Assuming the big-boy pants are still on (good phrase that!)....

I think you skipped a few steps on the way to the NEST thermostat.  Step 1 is figure out where your energy is being used, and your first purchase should probably be a Kill-a-watt meter.   Which comes after you inspect/service/replace the A/C, fridge and other energy hogs, and check all the light bulbs.  If you've got halogen bulbs on 24/7, for example.

Congrats on the other stuff you've done, and best of luck with the haircut!  Bet you a bitcoin that no one at work will be able to tell the difference.

Agreed.  So much that can be cut in the existing budget without spending a penny, and much higher impact to the bottom line.

As was suggested to me in this forum, you can usually borrow a kill-a-watt from your local library.  No need to buy one!

mcraw25

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Re: Cut Lifestyle Creep
« Reply #23 on: July 07, 2019, 05:02:34 PM »
Hey,
Interesting, I didn't know the city library was good for anything except warehousing homeless. Kidding. I did not know you could borrow a kill-a-watt meter there. Great call, Ill check that out.

I did jump the gun buying a Nest. I have been going a little overboard on Alexa related add-ons. Something else to improve. 

First week is down and were trending downwards on spending vs last month. See how we finish out the month. Reducing spending is harder than it should be. Its interesting to see how fast I gravitate to Amazon/EBAY when ever I have a want/need. Wife suggested we delete the apps from our phones.  Curious if anyone has done this.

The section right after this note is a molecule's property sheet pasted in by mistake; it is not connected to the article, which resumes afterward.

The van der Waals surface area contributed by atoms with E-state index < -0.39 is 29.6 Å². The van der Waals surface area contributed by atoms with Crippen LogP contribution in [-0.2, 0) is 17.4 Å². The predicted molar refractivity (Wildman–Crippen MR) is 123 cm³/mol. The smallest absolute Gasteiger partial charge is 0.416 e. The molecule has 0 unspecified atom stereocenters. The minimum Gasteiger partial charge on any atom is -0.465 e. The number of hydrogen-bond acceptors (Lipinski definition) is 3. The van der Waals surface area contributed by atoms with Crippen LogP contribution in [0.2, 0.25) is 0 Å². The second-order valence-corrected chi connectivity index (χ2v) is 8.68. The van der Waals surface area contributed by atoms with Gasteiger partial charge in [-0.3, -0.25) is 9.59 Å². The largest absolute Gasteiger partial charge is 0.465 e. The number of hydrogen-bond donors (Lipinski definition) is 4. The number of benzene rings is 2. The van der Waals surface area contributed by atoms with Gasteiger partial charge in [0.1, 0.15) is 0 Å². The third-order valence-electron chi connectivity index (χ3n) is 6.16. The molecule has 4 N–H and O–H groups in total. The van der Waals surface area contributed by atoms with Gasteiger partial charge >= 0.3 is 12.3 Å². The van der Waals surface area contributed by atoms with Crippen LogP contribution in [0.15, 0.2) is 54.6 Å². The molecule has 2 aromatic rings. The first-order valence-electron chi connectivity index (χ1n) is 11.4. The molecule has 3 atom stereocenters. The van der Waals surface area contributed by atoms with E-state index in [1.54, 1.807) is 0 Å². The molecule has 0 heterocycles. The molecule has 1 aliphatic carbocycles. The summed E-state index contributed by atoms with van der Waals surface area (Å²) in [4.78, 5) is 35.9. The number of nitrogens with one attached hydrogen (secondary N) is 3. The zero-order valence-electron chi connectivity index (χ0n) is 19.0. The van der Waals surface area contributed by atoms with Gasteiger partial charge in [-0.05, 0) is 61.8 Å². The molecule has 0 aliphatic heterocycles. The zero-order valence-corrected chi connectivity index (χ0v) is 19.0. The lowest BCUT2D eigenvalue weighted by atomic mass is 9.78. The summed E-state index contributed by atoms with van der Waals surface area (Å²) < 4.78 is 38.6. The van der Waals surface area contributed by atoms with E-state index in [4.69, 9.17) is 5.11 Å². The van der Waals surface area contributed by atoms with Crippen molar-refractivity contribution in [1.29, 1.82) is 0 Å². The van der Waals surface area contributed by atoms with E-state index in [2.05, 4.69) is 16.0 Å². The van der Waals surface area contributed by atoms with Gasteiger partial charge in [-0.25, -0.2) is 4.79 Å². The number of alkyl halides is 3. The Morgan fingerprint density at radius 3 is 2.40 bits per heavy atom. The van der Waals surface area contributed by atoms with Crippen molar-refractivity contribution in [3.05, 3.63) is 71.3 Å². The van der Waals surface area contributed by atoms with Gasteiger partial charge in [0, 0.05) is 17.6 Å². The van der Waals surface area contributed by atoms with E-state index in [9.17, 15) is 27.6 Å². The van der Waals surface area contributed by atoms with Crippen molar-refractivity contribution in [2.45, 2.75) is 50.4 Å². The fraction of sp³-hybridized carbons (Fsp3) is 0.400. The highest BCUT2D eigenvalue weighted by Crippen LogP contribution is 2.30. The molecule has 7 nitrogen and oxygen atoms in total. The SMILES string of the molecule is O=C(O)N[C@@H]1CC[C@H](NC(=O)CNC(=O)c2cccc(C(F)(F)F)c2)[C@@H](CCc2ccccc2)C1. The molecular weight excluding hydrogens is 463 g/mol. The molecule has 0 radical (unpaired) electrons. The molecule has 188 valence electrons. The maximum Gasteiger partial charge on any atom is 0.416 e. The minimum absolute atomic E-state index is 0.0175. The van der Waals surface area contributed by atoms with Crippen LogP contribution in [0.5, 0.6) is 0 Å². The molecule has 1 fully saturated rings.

reeshau

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Re: Cut Lifestyle Creep
« Reply #24 on: July 08, 2019, 03:08:24 AM »
Wife suggested we delete the apps from our phones.  Curious if anyone has done this.

Never added the app.  Why do you ask, as if it's necessary?  If I want to order something, go to a web browser, log in, etc. etc.  (of course, your phone does have a browser on it, if you are away from home)  Although that's still pretty easy, it's a variation of delayed gratification.  And it won't send you advertisements notices.

Freedomin5

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Re: Cut Lifestyle Creep
« Reply #25 on: July 08, 2019, 03:33:20 AM »
Another suggestion that has been made to various people regarding Amazon/online purchases is to add things to the cart but wait for one to two weeks before actually hitting the ďPurchaseĒ button. If you still desperately need the item after two weeks and havenít found a way to borrow the item or live without that item for two weeks, then purchase it.

happy

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Re: Cut Lifestyle Creep
« Reply #26 on: July 08, 2019, 04:51:31 AM »
Just some general principles/tips for you to think about:

-The 3 biggest expenses are usually housing, transport (cars), and food. Because they are the largest, there is more potential to save more if you can come up with a radical plan eg only 1 car, ride a bike or catch public transport.